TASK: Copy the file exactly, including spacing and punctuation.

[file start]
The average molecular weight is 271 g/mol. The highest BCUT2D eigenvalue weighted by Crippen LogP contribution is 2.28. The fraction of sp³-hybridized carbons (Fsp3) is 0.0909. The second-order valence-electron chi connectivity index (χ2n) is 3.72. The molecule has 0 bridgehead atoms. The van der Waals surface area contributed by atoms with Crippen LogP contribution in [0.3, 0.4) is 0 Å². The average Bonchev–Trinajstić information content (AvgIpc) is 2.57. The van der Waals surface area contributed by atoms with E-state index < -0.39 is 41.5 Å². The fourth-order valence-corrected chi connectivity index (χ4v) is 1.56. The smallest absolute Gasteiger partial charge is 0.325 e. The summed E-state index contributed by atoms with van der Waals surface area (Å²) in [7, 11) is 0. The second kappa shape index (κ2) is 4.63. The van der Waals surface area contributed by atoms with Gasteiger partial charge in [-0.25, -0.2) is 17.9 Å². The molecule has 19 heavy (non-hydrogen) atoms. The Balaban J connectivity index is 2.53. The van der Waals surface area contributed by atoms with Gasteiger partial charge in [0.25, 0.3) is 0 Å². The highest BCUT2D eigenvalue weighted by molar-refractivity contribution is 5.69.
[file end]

The average molecular weight is 271 g/mol. The highest BCUT2D eigenvalue weighted by Crippen LogP contribution is 2.28. The fraction of sp³-hybridized carbons (Fsp3) is 0.0909. The second-order valence-electron chi connectivity index (χ2n) is 3.72. The molecule has 0 bridgehead atoms. The van der Waals surface area contributed by atoms with Crippen LogP contribution in [0.3, 0.4) is 0 Å². The average Bonchev–Trinajstić information content (AvgIpc) is 2.57. The van der Waals surface area contributed by atoms with E-state index < -0.39 is 41.5 Å². The fourth-order valence-corrected chi connectivity index (χ4v) is 1.56. The smallest absolute Gasteiger partial charge is 0.325 e. The summed E-state index contributed by atoms with van der Waals surface area (Å²) in [7, 11) is 0. The second kappa shape index (κ2) is 4.63. The van der Waals surface area contributed by atoms with Gasteiger partial charge in [-0.25, -0.2) is 17.9 Å². The molecule has 19 heavy (non-hydrogen) atoms. The Balaban J connectivity index is 2.53. The van der Waals surface area contributed by atoms with Gasteiger partial charge in [0.25, 0.3) is 0 Å². The highest BCUT2D eigenvalue weighted by molar-refractivity contribution is 5.69.